Added6th May 2016 by Riverview LawRiverview Law

Something’s Happening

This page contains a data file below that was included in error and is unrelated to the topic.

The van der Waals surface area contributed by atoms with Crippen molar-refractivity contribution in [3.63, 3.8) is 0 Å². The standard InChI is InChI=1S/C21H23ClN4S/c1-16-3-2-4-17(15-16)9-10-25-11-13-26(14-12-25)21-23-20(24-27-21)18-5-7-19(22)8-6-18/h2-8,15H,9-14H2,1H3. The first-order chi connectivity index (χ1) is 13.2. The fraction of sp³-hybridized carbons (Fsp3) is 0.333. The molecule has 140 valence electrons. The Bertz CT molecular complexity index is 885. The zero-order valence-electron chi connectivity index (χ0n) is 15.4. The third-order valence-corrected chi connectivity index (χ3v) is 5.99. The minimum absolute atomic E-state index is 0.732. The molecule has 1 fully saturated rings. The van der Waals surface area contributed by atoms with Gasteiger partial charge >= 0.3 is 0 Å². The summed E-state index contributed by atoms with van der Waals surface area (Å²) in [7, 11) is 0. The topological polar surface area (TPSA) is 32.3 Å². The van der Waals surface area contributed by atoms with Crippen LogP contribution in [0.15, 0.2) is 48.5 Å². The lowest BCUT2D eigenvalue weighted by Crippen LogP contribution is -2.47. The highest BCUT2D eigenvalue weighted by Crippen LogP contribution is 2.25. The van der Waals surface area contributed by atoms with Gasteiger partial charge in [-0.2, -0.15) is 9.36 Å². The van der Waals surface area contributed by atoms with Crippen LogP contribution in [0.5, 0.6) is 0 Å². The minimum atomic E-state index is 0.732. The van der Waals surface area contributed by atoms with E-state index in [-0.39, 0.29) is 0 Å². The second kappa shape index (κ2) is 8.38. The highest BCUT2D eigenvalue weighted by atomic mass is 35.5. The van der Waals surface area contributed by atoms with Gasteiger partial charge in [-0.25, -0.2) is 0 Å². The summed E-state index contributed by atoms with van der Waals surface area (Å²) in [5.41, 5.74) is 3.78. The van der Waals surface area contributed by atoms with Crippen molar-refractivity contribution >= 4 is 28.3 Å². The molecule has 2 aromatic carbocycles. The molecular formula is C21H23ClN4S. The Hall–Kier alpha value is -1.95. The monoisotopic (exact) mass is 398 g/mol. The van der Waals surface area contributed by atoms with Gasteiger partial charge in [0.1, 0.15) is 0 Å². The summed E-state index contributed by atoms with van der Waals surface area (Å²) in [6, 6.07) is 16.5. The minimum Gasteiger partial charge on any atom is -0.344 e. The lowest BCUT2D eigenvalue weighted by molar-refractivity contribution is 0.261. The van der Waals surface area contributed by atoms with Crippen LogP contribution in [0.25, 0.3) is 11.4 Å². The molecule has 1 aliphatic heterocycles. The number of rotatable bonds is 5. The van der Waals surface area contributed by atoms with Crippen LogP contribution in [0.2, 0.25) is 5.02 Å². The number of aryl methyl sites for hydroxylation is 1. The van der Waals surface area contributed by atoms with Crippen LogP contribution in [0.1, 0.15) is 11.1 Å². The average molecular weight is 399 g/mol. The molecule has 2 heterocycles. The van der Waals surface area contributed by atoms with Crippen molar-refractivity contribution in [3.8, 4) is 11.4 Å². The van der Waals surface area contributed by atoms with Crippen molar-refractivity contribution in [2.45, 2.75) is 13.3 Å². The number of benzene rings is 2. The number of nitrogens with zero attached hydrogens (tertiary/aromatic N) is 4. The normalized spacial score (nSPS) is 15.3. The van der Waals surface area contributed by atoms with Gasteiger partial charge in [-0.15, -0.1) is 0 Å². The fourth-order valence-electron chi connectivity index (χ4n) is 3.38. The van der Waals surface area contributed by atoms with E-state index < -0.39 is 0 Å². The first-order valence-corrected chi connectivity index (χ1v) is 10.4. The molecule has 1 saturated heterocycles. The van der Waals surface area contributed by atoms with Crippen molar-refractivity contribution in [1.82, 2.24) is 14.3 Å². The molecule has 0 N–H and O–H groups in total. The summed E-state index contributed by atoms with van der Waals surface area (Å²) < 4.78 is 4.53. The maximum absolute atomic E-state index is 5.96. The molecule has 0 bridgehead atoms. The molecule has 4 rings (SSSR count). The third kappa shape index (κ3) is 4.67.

CLOC Institute, San Francisco, 2-4 May 2016 The first album I ever bought was ‘Frampton Comes Alive’. The lyrics to one of the many great tracks on that album, ‘Something’s Happening’, include the lines: You know it’s alright something’s happening Hold tight it might be lightning Turn up the lights I feel like dancing Can’t sleep at night my heart keeps missing a beat Well, I didn’t see lightning at CLOC 2016 (www.cloc.org). But something is definitely happening. Most unexpectedly given that it was a legal conference, I actually did feel like dancing at the ‘Big Thinkers’ session on the last day (see the Tweets on 5 May at #CLOC2016 and the comments from Ralph Baxter, Mark Ross and the rest of the excellent, if very large, panel!). For the record, and I am sure to the eternal delight of my daughters, I resisted the temptation to dance (“you’re soooo embarrassing”). Equally surprising – IT WAS A LEGAL CONFERENCE – although it’s past midnight there is absolutely no chance that I’ll be sleeping any time soon. This has little to do with jet lag and more to do with my mind still buzzing, taking in the impact of the last three days. Not even the best bottle of Californian Pinot Noir will knock me out; now there’s a thought … Until the CLOC Institute, the best legal conference I’d been to was Codex 2015 at Stanford University (Walking with the new legal giants – http://rv-l.com/1bZJxFW). Well, Codex 2016, take note. The bar has been raised. CLOC 2016 caught and contributed to a mood, to a trend. Ignoring the excellent insights from the stage and floor contributors (there are just too many to recount), the key themes included: • The Rise of Legal Operations: As Pat Lamb observed, participants will have left the conference with increasing confidence in and validation of the importance of the Legal Operations role in the legal function of the future. The importance of this cannot be overstated. This confidence, but not over-confidence, is a critical ingredient if change is to happen; • Target Operating Model (TOM): There was, rightly, a lot of talk about evolving legal operating models and the need to make decisions within a strategic framework rather than just fire-fighting and implementing tactical solutions. Legal functions need a target operating model they can work towards. Operating models evolve, as they should, but there needs to be a broad direction of travel and a plan; • Don’t Try and Boil the Ocean: In-house teams need to just start and do something; it’s a journey. But, in the context of TOM, incremental steps should be taken that deliver early wins and create confidence. There is no greater set-back than the failure of a grand plan. Much better, as Jeff Carr would say, to ‘stretch, step and then leap’; • Data Strategy / Transparency: Accompanying TOM is the need for every legal function to have a data strategy; what data do you want to capture? Data is both a friend and a shield. It provides the information that ensures that the right work is done by the right people in the right place at the right price, whether the work is undertaken internally or externally. It allows in-house teams to control their own destiny rather than have change imposed on them because they didn’t have even the most basic information (how many matters do we have, where did they come from (individual and business), what are the work types, when did we receive them, who did we allocate them to, how long is the work taking, how much did it cost, what was the outcome …Instruction and Triage Assistant: http://rv-l.com/1SzVFfQ); • Accessible Tech: Workflows and data capture processes can now be automated increasingly quickly and cost-effectively. The technology and the cost is no longer the barrier it was (Virtual Assistants: http://rv-l.com/Virtual_Assistants). The question for in-house teams is now ‘why aren’t we doing this?’; and • Customer Empowerment: It is OK to be a demanding but fair and collaborative customer. Law firm costs and overheads are their challenge not in-house’s. In-house wants value. Law firms need to build delivery models that enable them to provide this value and be profitable at the same time. As Ron Dolin pointed out, if law firms won’t change, stop enabling them. Use alternative providers so that you have hard data against which to benchmark your existing law firms. This direction of travel is encouraging and desirable. As recent entrants to the legal market one of the biggest initial surprises to us was seeing customers not act as customers. As customers, GCs, Heads of Legal and lawyers have always had the ability to change the behaviour of law firms and therefore the legal market. But, with some exceptions, they haven’t, yet, and the overwhelming majority of law firms have no incentive to do so; why would they, given little real push-back from customers and the profit margins being made – which are unsustainable in any properly functioning competitive market. But something’s happening. The stars are aligning. The recent economic collapse and subsequent slow growth has made businesses look at their costs. All functions, including legal, need to do more with less. Organisations of all sizes are facing growing and fast changing competitive pressure. New entrants to the market provide business customers with more choice. Technology, even forgetting the consequences of AI, is becoming widely available at accessible prices that will drive efficiency and better and quicker decision-making. Non-lawyers (at least in some jurisdictions) can own law firms and bring business disciplines to bear … And now we have CLOC (www.cloc.org). An organisation that, with momentum and great timing, helps facilitate and stimulate eco-system change. When people look back in 10-15 years I suspect that 2-4 May 2016 will be seen as one of the key milestones in the transition of the legal market. The legend on the timeline will simply say ‘CLOC Institute May 2016, San Francisco’ but this will understate the significance of what has just happened. I have nothing but admiration for Connie Brenton, Mary O’Carroll, Jeff Franke and all the team that made it happen. For delegates CLOC 2016 felt a bit like a call to arms, which is why I am already looking forward to CLOC 2017! Karl Chapman CLOC Slides May 2016: View presentation here. Karl Chapman Chief Executive Riverview Law Twitter: @KarlChapman100